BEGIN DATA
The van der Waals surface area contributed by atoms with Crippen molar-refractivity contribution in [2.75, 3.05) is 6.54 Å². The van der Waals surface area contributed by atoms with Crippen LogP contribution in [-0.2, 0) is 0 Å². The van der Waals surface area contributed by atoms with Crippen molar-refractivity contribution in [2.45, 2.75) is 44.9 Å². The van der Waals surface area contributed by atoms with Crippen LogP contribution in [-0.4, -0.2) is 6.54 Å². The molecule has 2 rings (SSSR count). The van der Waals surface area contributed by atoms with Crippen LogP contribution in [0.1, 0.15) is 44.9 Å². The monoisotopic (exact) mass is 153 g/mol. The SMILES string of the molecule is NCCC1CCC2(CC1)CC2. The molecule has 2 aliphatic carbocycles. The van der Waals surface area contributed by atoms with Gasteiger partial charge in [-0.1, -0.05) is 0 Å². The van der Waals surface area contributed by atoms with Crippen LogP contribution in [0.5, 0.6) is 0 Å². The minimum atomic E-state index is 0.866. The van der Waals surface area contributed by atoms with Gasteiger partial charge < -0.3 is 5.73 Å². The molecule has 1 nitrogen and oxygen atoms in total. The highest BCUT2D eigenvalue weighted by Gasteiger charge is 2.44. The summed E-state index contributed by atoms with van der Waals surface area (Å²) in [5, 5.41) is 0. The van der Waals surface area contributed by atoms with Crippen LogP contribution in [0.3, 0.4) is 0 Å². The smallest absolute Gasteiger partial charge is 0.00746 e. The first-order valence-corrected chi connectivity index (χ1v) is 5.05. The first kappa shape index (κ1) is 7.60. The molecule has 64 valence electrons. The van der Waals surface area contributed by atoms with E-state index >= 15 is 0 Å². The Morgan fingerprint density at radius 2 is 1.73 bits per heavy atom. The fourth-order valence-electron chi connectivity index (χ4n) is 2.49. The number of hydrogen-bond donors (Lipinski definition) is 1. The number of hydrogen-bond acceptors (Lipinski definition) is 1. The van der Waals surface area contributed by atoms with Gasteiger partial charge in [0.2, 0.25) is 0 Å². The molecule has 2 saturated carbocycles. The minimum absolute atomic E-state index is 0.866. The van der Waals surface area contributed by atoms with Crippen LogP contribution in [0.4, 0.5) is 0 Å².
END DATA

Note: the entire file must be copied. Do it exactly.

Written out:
The van der Waals surface area contributed by atoms with Crippen molar-refractivity contribution in [2.75, 3.05) is 6.54 Å². The van der Waals surface area contributed by atoms with Crippen LogP contribution in [-0.2, 0) is 0 Å². The van der Waals surface area contributed by atoms with Crippen molar-refractivity contribution in [2.45, 2.75) is 44.9 Å². The van der Waals surface area contributed by atoms with Crippen LogP contribution in [-0.4, -0.2) is 6.54 Å². The molecule has 2 rings (SSSR count). The van der Waals surface area contributed by atoms with Crippen LogP contribution in [0.1, 0.15) is 44.9 Å². The monoisotopic (exact) mass is 153 g/mol. The SMILES string of the molecule is NCCC1CCC2(CC1)CC2. The molecule has 2 aliphatic carbocycles. The van der Waals surface area contributed by atoms with Gasteiger partial charge in [-0.1, -0.05) is 0 Å². The van der Waals surface area contributed by atoms with Crippen LogP contribution in [0.5, 0.6) is 0 Å². The minimum atomic E-state index is 0.866. The van der Waals surface area contributed by atoms with Gasteiger partial charge < -0.3 is 5.73 Å². The molecule has 1 nitrogen and oxygen atoms in total. The highest BCUT2D eigenvalue weighted by Gasteiger charge is 2.44. The summed E-state index contributed by atoms with van der Waals surface area (Å²) in [5, 5.41) is 0. The van der Waals surface area contributed by atoms with Crippen LogP contribution in [0.3, 0.4) is 0 Å². The smallest absolute Gasteiger partial charge is 0.00746 e. The first-order valence-corrected chi connectivity index (χ1v) is 5.05. The first kappa shape index (κ1) is 7.60. The molecule has 64 valence electrons. The van der Waals surface area contributed by atoms with E-state index >= 15 is 0 Å². The Morgan fingerprint density at radius 2 is 1.73 bits per heavy atom. The fourth-order valence-electron chi connectivity index (χ4n) is 2.49. The number of hydrogen-bond donors (Lipinski definition) is 1. The number of hydrogen-bond acceptors (Lipinski definition) is 1. The van der Waals surface area contributed by atoms with Gasteiger partial charge in [0.2, 0.25) is 0 Å². The molecule has 2 saturated carbocycles. The minimum absolute atomic E-state index is 0.866. The van der Waals surface area contributed by atoms with Crippen LogP contribution in [0.4, 0.5) is 0 Å².